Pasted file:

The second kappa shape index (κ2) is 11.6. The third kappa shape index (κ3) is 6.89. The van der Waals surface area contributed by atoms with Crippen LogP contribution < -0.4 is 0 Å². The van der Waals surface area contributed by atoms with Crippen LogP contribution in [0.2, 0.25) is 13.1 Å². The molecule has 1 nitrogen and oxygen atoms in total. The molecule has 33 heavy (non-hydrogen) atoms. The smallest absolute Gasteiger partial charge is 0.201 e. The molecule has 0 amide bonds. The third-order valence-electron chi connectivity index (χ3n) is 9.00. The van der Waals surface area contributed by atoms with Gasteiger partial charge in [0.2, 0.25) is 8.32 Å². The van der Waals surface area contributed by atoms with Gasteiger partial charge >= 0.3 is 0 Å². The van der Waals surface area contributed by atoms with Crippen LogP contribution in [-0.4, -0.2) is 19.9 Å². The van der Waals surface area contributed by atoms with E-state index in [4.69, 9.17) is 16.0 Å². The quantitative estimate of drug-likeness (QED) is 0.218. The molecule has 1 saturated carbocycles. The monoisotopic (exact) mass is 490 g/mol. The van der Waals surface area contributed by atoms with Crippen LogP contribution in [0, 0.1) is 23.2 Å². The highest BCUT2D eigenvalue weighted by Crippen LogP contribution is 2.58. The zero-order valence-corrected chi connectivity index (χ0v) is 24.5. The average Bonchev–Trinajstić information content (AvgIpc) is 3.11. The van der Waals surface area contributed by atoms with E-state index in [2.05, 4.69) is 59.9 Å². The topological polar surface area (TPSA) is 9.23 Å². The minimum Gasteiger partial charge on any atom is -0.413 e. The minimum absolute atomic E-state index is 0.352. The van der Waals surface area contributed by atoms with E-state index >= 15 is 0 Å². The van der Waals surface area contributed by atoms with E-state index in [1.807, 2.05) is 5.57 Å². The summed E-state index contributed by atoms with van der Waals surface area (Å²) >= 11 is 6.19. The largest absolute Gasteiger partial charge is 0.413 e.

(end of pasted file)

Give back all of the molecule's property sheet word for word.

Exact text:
The second kappa shape index (κ2) is 11.6. The third kappa shape index (κ3) is 6.89. The van der Waals surface area contributed by atoms with Crippen LogP contribution < -0.4 is 0 Å². The van der Waals surface area contributed by atoms with Crippen LogP contribution in [0.2, 0.25) is 13.1 Å². The molecule has 1 nitrogen and oxygen atoms in total. The molecule has 33 heavy (non-hydrogen) atoms. The smallest absolute Gasteiger partial charge is 0.201 e. The molecule has 0 amide bonds. The third-order valence-electron chi connectivity index (χ3n) is 9.00. The van der Waals surface area contributed by atoms with Gasteiger partial charge in [0.2, 0.25) is 8.32 Å². The van der Waals surface area contributed by atoms with Gasteiger partial charge >= 0.3 is 0 Å². The van der Waals surface area contributed by atoms with Crippen LogP contribution in [-0.4, -0.2) is 19.9 Å². The van der Waals surface area contributed by atoms with E-state index in [4.69, 9.17) is 16.0 Å². The quantitative estimate of drug-likeness (QED) is 0.218. The molecule has 1 saturated carbocycles. The monoisotopic (exact) mass is 490 g/mol. The van der Waals surface area contributed by atoms with Crippen LogP contribution in [0, 0.1) is 23.2 Å². The highest BCUT2D eigenvalue weighted by Crippen LogP contribution is 2.58. The zero-order valence-corrected chi connectivity index (χ0v) is 24.5. The average Bonchev–Trinajstić information content (AvgIpc) is 3.11. The van der Waals surface area contributed by atoms with E-state index in [2.05, 4.69) is 59.9 Å². The topological polar surface area (TPSA) is 9.23 Å². The minimum Gasteiger partial charge on any atom is -0.413 e. The minimum absolute atomic E-state index is 0.352. The van der Waals surface area contributed by atoms with E-state index >= 15 is 0 Å². The van der Waals surface area contributed by atoms with E-state index in [1.807, 2.05) is 5.57 Å². The summed E-state index contributed by atoms with van der Waals surface area (Å²) >= 11 is 6.19. The largest absolute Gasteiger partial charge is 0.413 e.